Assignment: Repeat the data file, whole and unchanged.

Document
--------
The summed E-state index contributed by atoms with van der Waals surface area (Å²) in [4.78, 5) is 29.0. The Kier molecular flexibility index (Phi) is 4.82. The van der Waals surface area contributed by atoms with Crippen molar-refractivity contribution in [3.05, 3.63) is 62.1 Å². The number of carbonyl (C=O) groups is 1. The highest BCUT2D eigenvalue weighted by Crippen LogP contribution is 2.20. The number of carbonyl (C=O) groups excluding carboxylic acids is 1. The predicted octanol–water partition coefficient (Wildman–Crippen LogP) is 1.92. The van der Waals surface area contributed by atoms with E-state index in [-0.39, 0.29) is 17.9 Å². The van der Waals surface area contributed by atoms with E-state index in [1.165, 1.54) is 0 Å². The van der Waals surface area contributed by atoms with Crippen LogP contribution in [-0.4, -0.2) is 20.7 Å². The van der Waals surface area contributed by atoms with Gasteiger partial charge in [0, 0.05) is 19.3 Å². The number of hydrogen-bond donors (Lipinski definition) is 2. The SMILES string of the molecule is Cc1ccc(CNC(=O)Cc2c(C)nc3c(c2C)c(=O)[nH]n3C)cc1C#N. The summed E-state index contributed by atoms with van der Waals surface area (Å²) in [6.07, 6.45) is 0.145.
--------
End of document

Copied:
The summed E-state index contributed by atoms with van der Waals surface area (Å²) in [4.78, 5) is 29.0. The Kier molecular flexibility index (Phi) is 4.82. The van der Waals surface area contributed by atoms with Crippen molar-refractivity contribution in [3.05, 3.63) is 62.1 Å². The number of carbonyl (C=O) groups is 1. The highest BCUT2D eigenvalue weighted by Crippen LogP contribution is 2.20. The number of carbonyl (C=O) groups excluding carboxylic acids is 1. The predicted octanol–water partition coefficient (Wildman–Crippen LogP) is 1.92. The van der Waals surface area contributed by atoms with E-state index in [-0.39, 0.29) is 17.9 Å². The van der Waals surface area contributed by atoms with E-state index in [1.165, 1.54) is 0 Å². The van der Waals surface area contributed by atoms with Crippen LogP contribution in [-0.4, -0.2) is 20.7 Å². The van der Waals surface area contributed by atoms with Gasteiger partial charge in [0, 0.05) is 19.3 Å². The number of hydrogen-bond donors (Lipinski definition) is 2. The SMILES string of the molecule is Cc1ccc(CNC(=O)Cc2c(C)nc3c(c2C)c(=O)[nH]n3C)cc1C#N. The summed E-state index contributed by atoms with van der Waals surface area (Å²) in [6.07, 6.45) is 0.145.